INDIANAPOLIS, IN - FEBRUARY 03: Professional football player Cris Carter attends ESPN The Magazine's "NEXT" Event on February 3, 2012 in Indianapolis, Indiana. (Photo by Robin Marchant/Getty Images for ESPN)

Cris Carter Says Vikings Used Bounties To Protect Randy Moss, Randall Cunningham

The Minnesota Vikings were apparently one of the targets of the New Orleans Saints bounty program, but it probably won't surprise anyone that other NFL teams have been doing that for years. Vikings' great Cris Carter talked about his involvement on Tuesday.

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Cris Carter Has Different Idea Than NFL When It Comes To 'Bounties'

Former Minnesota Vikings wide receiver Cris Carter turned some heads when he started telling stories of his teammates putting bounties on people when he played in the NFL. After all, the Vikings were one of the teams at the heart of the New Orleans Saints bounty scandal that saw a bunch of players suspended, draft picks taken away and more than one coach reprimanded.

Of course, there is a difference in the stories of the New Orleans bounties and the bounties that Carter brought up. In his case, the bounties were simply to protect himself and his teammates from injury. ESPN's Kevin Seifert sees a big distinction.

"It wasn't to maim or hurt the dude," Carter said. "When a guy said he was going to hurt me, my recourse was to put a bounty on him to make sure."

Maybe it's semantics, but paying an offensive lineman to give Romanowski an extra shove is a lot different than, say, offering money to knock a starting quarterback out of a playoff game. Carry on.

There is quite a difference there, yes. Carter might have overblown the idea of putting a bounty on another player just to downplay what the Saints did. If Carter and his teammates never meant to hurt anyone, the two different bounty stories are, indeed, pretty much exact opposites.

For more on the Minnesota Vikings, check out The Daily Norseman. More news and analysis on the NFL in general can be found over at SB Nation's dedicated NFL hub.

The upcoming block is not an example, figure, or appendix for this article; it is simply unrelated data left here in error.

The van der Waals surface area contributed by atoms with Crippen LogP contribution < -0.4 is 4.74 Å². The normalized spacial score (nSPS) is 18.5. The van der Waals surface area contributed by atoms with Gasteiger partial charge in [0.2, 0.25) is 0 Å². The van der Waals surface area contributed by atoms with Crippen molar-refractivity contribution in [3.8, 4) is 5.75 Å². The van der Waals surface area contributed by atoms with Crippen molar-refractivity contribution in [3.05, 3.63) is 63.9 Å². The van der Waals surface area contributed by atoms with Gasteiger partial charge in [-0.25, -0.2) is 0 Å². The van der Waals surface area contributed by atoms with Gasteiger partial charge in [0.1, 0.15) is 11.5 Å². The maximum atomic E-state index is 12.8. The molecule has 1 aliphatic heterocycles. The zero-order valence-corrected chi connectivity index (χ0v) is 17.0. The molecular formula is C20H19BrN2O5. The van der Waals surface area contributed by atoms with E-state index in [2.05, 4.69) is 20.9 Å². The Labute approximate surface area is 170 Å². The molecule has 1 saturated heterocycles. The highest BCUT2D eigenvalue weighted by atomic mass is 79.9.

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Saints Bounty Program: Cris Carter Admits To Putting Out Bounties On Opponents During His Career

In the wake of the New Orleans Saints' bounty scandal -- which has Minnesota Vikings' players happy with the respective punishments and the Vikings even releasing a player involved -- one of the biggest names in Vikings history has come forward and admitted to using bounties in his playing career.

Cris Carter took to the radio airwaves to talk about bounties that he used throughout his career, including his time as an All-Pro receiver with the Vikings.

"I’m guilty of it," Carter said. "It’s the first time I’ve ever admitted it. But I put a bounty on guys before. I put bounties on guys. And the guys tried to take me out, a guy tried to take a cheap shot on me, I put a bounty on him, right now."

"A money bounty?" Mark Schlereth asked.

"Absolutely," Carter said.

"Protect me. . . . Protect me from him. . . . Especially if he’s playing a different position where I can’t protect myself," Carter said. "I’d tell one of them guards, ‘Hey man, this dude is after me, man. Bill Romanowski.’ He told me he’s gonna me out before the game, in warmups. No problem. ‘I’m gonna end your career, Carter.’ No problem. I put a little change on his head before the game. Protect myself, protect my family. That’s the league that I grew up in."

Carter also said that bounties were used to protect players like Randy Moss, Daunte Culpepper and Randall Cunningham.